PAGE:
even completed by the end of the period under discussion. In the end, it seems
that the eighteenth-century reports from Asia to the Netherlands had survived
only in the archives of the Amsterdam and Zeeland Chambers. In 1810, when
the colonial home administration was relocated from The Hague to Paris, the
actual removal of archival documents was limited to thirteen chests and one
iron box, mainly containing papers on current affairs. The intention was to ship
much more to Paris, but the collapse of Napoleon's political and military dreams
in Europe prevented its realization. After Napoleon had met his Waterloo, the
documents were returned to the Netherlands in 1816.26
A glance at the table above shows it is obvious that the volume of documents
sent over from Asia declined sharply after 1795. Although, the information
collected prior to 1795 was fairly voluminous, during the period of the OIC and
the RAB the stream of documents dried up dramatically. In the end, especially
after the establishment of the MvK, it was limited to the reporting of the
High Government. Within this remaining category, the reporting was just a
pale reflection of its former self. Whereas the Generale Missiven of the VOC
contained more than a thousand pages each year, by Daendels' time they barely
exceeded one hundred pages or indeed they did not even reach this number.27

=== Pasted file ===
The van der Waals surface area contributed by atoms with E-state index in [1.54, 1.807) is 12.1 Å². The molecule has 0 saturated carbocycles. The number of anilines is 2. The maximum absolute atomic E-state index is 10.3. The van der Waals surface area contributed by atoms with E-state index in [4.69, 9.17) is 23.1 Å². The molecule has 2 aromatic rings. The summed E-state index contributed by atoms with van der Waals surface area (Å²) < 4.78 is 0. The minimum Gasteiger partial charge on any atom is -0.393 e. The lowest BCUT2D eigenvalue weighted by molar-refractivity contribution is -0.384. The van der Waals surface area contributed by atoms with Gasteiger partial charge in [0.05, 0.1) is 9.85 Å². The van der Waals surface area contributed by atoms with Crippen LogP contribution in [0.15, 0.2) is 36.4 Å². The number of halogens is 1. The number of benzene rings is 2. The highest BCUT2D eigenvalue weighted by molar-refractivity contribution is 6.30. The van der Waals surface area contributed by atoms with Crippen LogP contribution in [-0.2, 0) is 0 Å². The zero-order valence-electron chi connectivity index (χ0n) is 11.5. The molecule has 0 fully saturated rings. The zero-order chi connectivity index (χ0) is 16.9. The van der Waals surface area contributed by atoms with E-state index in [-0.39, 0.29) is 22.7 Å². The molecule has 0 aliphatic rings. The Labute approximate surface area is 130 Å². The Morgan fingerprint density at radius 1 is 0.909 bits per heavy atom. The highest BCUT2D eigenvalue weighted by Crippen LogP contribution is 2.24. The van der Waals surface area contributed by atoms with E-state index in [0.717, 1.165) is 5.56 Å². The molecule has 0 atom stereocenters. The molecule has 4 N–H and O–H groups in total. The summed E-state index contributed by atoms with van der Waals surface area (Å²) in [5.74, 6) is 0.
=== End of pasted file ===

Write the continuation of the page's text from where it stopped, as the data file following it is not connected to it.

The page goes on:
However, it is essential to remember that by 1795-1796 the VOC empire had
already quickly fallen to the British and that the Cape and all possessions in
South Asia as well as the western and eastern parts of the Southeast Asian
Archipelago had been lost. In so far as there is still archival material left in the
Netherlands about a number of temporarily restored provinces after the Peace
of Amiens, it can be found in the collection of the High Government of Batavia,
transferred to The Hague from Batavia after 1863.28 The transfer of 1863 was
later divided into four collections: High Government Batavia proper; Dutch
Possessions India; Dutch Factory Canton; Dutch Factory Japan.29
The table above refers to archival collections which were built up in the
framework of the governmental administration of the colonies deposited in
the National Archives of the Netherlands. However, the National Archives also
contain archival collections put together by private persons, formerly employed
in these administrations, who kept copies or even original versions of certain
documents for themselves. Such collections might be useful to fill gaps in the
archives of the governmental administrations. In this case we have to think of
Nederburgh.30 In particular during his term of office as Commissioner-General
in the East during the 1790s, he was in the habit of keeping quite an extensive
number of documents. The first Minister of Trade and Colonies, P. van der Heim,
has left a collection.31 Unfortunately, there are no documents in this collection
pertaining to the categories mentioned in the table above. Then there are
COLONIAL LEGACY IN SOUTH EAST ASIA -
THE DUTCH ARCHIVES
26 Pennings, 'Geschiedenis archiefbeheer', 34-36.
27 HaNa, Holland Division, entry number 2.01.27.05, inv. nr. 19.
28 HaNA, High Government Batavia, entry number 1.04.17, inv nr. 9.
29 HaNA, High Government Batavia, Dutch Possessions India, Dutch Factory Canton, Dutch Factory Japan,
entry numbers 1.04.17, 1.04.19, 1.04.20 and 1.04.21. respectively.
30 HaNA, Nederburgh, entry number 1.10.59. This collection also contains documents of several other
members of the Nederburgh family not involved in the colonies.
31 HaNA, P. van der Heim, entry number 2.21.008.71.
32 HaNA, Daendels, entry number 2.21.046, inv. numbers 103 and 105.